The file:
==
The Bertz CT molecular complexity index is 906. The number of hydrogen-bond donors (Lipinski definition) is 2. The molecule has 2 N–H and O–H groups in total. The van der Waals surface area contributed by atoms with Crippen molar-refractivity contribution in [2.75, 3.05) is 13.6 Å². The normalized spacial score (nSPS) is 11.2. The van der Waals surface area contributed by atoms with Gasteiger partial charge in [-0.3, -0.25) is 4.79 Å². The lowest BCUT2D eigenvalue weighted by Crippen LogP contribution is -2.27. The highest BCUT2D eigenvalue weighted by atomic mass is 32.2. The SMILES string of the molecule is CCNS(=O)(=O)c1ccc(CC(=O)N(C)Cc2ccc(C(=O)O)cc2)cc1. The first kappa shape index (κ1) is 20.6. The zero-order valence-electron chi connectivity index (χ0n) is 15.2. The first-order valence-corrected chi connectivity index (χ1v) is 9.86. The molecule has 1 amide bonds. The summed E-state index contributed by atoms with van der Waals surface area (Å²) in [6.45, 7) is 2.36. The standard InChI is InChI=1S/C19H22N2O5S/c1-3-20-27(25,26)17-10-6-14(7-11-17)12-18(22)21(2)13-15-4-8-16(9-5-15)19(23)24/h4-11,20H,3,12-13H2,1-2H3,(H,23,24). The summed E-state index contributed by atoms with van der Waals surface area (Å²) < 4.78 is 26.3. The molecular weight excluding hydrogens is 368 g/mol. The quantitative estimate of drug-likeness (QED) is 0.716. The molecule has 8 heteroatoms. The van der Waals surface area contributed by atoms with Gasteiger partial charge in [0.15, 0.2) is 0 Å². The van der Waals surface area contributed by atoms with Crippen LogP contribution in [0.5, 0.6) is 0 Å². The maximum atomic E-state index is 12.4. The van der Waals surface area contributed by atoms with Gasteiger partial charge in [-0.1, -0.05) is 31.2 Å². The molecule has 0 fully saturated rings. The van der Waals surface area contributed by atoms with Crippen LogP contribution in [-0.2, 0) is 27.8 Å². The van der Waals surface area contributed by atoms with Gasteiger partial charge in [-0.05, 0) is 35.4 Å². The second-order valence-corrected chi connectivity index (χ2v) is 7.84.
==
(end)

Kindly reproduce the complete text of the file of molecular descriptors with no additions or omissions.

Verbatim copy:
The Bertz CT molecular complexity index is 906. The number of hydrogen-bond donors (Lipinski definition) is 2. The molecule has 2 N–H and O–H groups in total. The van der Waals surface area contributed by atoms with Crippen molar-refractivity contribution in [2.75, 3.05) is 13.6 Å². The normalized spacial score (nSPS) is 11.2. The van der Waals surface area contributed by atoms with Gasteiger partial charge in [-0.3, -0.25) is 4.79 Å². The lowest BCUT2D eigenvalue weighted by Crippen LogP contribution is -2.27. The highest BCUT2D eigenvalue weighted by atomic mass is 32.2. The SMILES string of the molecule is CCNS(=O)(=O)c1ccc(CC(=O)N(C)Cc2ccc(C(=O)O)cc2)cc1. The first kappa shape index (κ1) is 20.6. The zero-order valence-electron chi connectivity index (χ0n) is 15.2. The first-order valence-corrected chi connectivity index (χ1v) is 9.86. The molecule has 1 amide bonds. The summed E-state index contributed by atoms with van der Waals surface area (Å²) in [6.45, 7) is 2.36. The standard InChI is InChI=1S/C19H22N2O5S/c1-3-20-27(25,26)17-10-6-14(7-11-17)12-18(22)21(2)13-15-4-8-16(9-5-15)19(23)24/h4-11,20H,3,12-13H2,1-2H3,(H,23,24). The summed E-state index contributed by atoms with van der Waals surface area (Å²) < 4.78 is 26.3. The molecular weight excluding hydrogens is 368 g/mol. The quantitative estimate of drug-likeness (QED) is 0.716. The molecule has 8 heteroatoms. The van der Waals surface area contributed by atoms with Gasteiger partial charge in [0.15, 0.2) is 0 Å². The van der Waals surface area contributed by atoms with Crippen LogP contribution in [0.5, 0.6) is 0 Å². The maximum atomic E-state index is 12.4. The van der Waals surface area contributed by atoms with Gasteiger partial charge in [-0.1, -0.05) is 31.2 Å². The molecule has 0 fully saturated rings. The van der Waals surface area contributed by atoms with Crippen LogP contribution in [-0.2, 0) is 27.8 Å². The van der Waals surface area contributed by atoms with Gasteiger partial charge in [-0.05, 0) is 35.4 Å². The second-order valence-corrected chi connectivity index (χ2v) is 7.84.